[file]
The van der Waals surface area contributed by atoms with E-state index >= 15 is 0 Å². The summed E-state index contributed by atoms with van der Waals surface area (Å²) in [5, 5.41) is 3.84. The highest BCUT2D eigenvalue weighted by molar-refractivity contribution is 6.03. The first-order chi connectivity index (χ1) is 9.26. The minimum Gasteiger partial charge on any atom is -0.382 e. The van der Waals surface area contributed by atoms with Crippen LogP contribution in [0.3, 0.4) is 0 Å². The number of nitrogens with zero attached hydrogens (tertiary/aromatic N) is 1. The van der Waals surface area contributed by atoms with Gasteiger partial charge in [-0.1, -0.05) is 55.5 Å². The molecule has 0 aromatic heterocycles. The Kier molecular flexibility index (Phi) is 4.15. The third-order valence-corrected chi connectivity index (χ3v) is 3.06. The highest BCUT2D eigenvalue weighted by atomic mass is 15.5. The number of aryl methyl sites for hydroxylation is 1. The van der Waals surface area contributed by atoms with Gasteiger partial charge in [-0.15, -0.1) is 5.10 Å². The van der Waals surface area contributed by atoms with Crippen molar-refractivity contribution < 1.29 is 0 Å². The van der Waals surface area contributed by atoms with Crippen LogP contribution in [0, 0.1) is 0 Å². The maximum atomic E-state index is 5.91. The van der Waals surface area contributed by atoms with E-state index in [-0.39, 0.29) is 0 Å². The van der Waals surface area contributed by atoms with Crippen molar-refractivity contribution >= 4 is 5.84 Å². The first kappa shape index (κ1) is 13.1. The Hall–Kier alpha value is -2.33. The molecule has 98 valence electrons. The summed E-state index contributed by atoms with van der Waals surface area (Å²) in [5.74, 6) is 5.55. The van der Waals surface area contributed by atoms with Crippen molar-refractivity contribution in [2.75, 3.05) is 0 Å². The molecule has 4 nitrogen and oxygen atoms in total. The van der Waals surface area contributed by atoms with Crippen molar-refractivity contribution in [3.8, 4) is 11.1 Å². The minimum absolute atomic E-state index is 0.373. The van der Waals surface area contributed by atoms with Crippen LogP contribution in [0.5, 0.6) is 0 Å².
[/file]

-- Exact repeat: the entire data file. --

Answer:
The van der Waals surface area contributed by atoms with E-state index >= 15 is 0 Å². The summed E-state index contributed by atoms with van der Waals surface area (Å²) in [5, 5.41) is 3.84. The highest BCUT2D eigenvalue weighted by molar-refractivity contribution is 6.03. The first-order chi connectivity index (χ1) is 9.26. The minimum Gasteiger partial charge on any atom is -0.382 e. The van der Waals surface area contributed by atoms with Crippen LogP contribution in [0.3, 0.4) is 0 Å². The number of nitrogens with zero attached hydrogens (tertiary/aromatic N) is 1. The van der Waals surface area contributed by atoms with Gasteiger partial charge in [-0.1, -0.05) is 55.5 Å². The molecule has 0 aromatic heterocycles. The Kier molecular flexibility index (Phi) is 4.15. The third-order valence-corrected chi connectivity index (χ3v) is 3.06. The highest BCUT2D eigenvalue weighted by atomic mass is 15.5. The number of aryl methyl sites for hydroxylation is 1. The van der Waals surface area contributed by atoms with Gasteiger partial charge in [-0.15, -0.1) is 5.10 Å². The van der Waals surface area contributed by atoms with Crippen molar-refractivity contribution < 1.29 is 0 Å². The van der Waals surface area contributed by atoms with Crippen LogP contribution in [0, 0.1) is 0 Å². The maximum atomic E-state index is 5.91. The van der Waals surface area contributed by atoms with E-state index in [-0.39, 0.29) is 0 Å². The van der Waals surface area contributed by atoms with Crippen molar-refractivity contribution >= 4 is 5.84 Å². The first kappa shape index (κ1) is 13.1. The Hall–Kier alpha value is -2.33. The molecule has 98 valence electrons. The summed E-state index contributed by atoms with van der Waals surface area (Å²) in [5.74, 6) is 5.55. The van der Waals surface area contributed by atoms with Crippen molar-refractivity contribution in [2.75, 3.05) is 0 Å². The molecule has 4 nitrogen and oxygen atoms in total. The van der Waals surface area contributed by atoms with Crippen molar-refractivity contribution in [3.8, 4) is 11.1 Å². The minimum absolute atomic E-state index is 0.373. The van der Waals surface area contributed by atoms with Crippen LogP contribution in [0.5, 0.6) is 0 Å².